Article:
- Applying for a credit card with flexible points, like the Chase Sapphire Preferred or Reserve, which allow you to transfer points to Southwest.
How to Transfer Points from Credit Cards to an Airline Loyalty Program
When transferring points from credit card issuers to airlines, not all transfer partners are created equal. While these airlines have similar award costs for flights, earning points to redeem for them can be quite different.
For example, earning American Airlines miles can be more challenging if you don’t fly often or use their co-branded credit card. Unfortunately, no major credit card issuer allows you to transfer points to American. Bilt Rewards does, but they don’t have any current sign-up bonuses.
On the other hand, United and Southwest are transfer partners of Chase. This means you can earn points with Chase through sign-up bonuses and everyday spending, then transfer them to United or Southwest to book your flight.
The last thing I would do before transferring is to check the expected fees on the award booking. This is particularly important for international flights, where fees on certain airlines can sometimes reach thousands of dollars.
These fees can include taxes, fuel surcharges, and other carrier-imposed fees that can significantly increase the cost of your “free” flight.
Some airlines will provide you with an estimate of the fees you’ll have to pay when you’re searching for an award booking. Others make it harder to find, especially if you don’t have the points in your account to make the award booking.
A few last tips when transferring points:
- Always ensure that the award flight you want is available before transferring your points.
- Check to see if there are any transfer bonuses available. Some credit card issuers may offer bonuses when transferring your points to certain airline partners, which can give you more value.
- Consider the transfer ratios. Different airlines have different transfer ratios, impacting how many points you need to transfer to get the desired award flight. In most cases, it’s 1:1, but there are exceptions.
- Be aware of transfer times. Transfer times can vary by airline and take anywhere from an instant to a few days. Make sure to factor in the transfer time when planning your trip. A quick Google search should give you your answer quickly.
- Keep in mind that transferring points is often irreversible. Once you transfer your points to an airline partner, you can’t transfer them back to your credit card issuer. Ensure you’re committed to using your points for a specific award flight before transferring them.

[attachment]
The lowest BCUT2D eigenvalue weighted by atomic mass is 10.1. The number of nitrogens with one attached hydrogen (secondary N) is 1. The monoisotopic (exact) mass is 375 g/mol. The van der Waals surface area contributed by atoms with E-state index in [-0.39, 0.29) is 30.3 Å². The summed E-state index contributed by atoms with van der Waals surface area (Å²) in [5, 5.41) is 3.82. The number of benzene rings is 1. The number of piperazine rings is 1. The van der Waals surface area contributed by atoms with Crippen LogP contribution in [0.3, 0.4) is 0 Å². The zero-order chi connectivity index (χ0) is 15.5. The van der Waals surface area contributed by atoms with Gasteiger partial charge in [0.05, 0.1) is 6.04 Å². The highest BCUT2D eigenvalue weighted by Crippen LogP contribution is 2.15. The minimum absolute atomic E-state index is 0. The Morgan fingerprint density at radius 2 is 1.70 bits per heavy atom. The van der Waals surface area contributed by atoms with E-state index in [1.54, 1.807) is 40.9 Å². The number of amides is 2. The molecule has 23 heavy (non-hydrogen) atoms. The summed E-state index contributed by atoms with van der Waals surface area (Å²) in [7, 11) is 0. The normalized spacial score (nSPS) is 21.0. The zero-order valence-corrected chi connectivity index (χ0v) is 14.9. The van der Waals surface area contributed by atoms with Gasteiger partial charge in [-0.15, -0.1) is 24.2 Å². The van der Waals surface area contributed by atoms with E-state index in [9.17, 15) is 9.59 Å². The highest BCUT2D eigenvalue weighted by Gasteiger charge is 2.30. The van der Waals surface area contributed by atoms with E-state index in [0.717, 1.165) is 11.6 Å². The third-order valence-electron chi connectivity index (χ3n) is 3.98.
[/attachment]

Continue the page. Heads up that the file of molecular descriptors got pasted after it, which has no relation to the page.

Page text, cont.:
Booking Reward Flights FAQs
Travel rewards credit cards are the most popular method for accumulating points and miles. You can earn rewards through airlines’ co-branded credit cards or credit card issuers offering flexible rewards programs. See our top travel credit card options for beginners.
If you value simplicity and not being limited to travel-related redemptions, a 2% cash-back card can be a good option. Conversely, travel rewards credit cards often have much higher sign-up bonuses than 2% cash-back cards. So, by applying for multiple travel rewards credit cards with generous sign-up bonuses, you can accumulate more points. As a result, the overall potential earnings from travel rewards credit cards are greater than the benefits of using a 2% cash-back card.
You can often book flights for someone else using your reward points. However, each airline has its own policies, so review its guidelines before booking a flight for another person.
Booking award flights well in advance increases your chances of finding available award space. However, some airlines may also release additional award seats closer to departure. That’s why it’s a good idea to always be earning points, and ideally flexible points with programs like Chase, American Express, Citi and Capital One, as you never know when they’re likely to come in handy.
Most airlines charge fees for booking award flights, such as taxes, surcharges and/or booking fees. These fees can range anywhere from $5 to over a thousand dollars; the latter is sometimes the case on international flights.
Maximize Your Award Travel Potential
Booking award travel may initially appear overwhelming, but it becomes a learnable skill with time and practice. As you gain experience, you’ll become more familiar with each program’s nuances and be able to make decisions faster.
What to read next: If you’re looking to level up your travel rewards game, check out our in-depth series on travel hacking where we cover everything from managing your credit with travel rewards credit cards to using similar techniques as you learned here to book free hotel stays.
You can also see examples of real trips I’ve booked over the years in my travel hacking case studies article.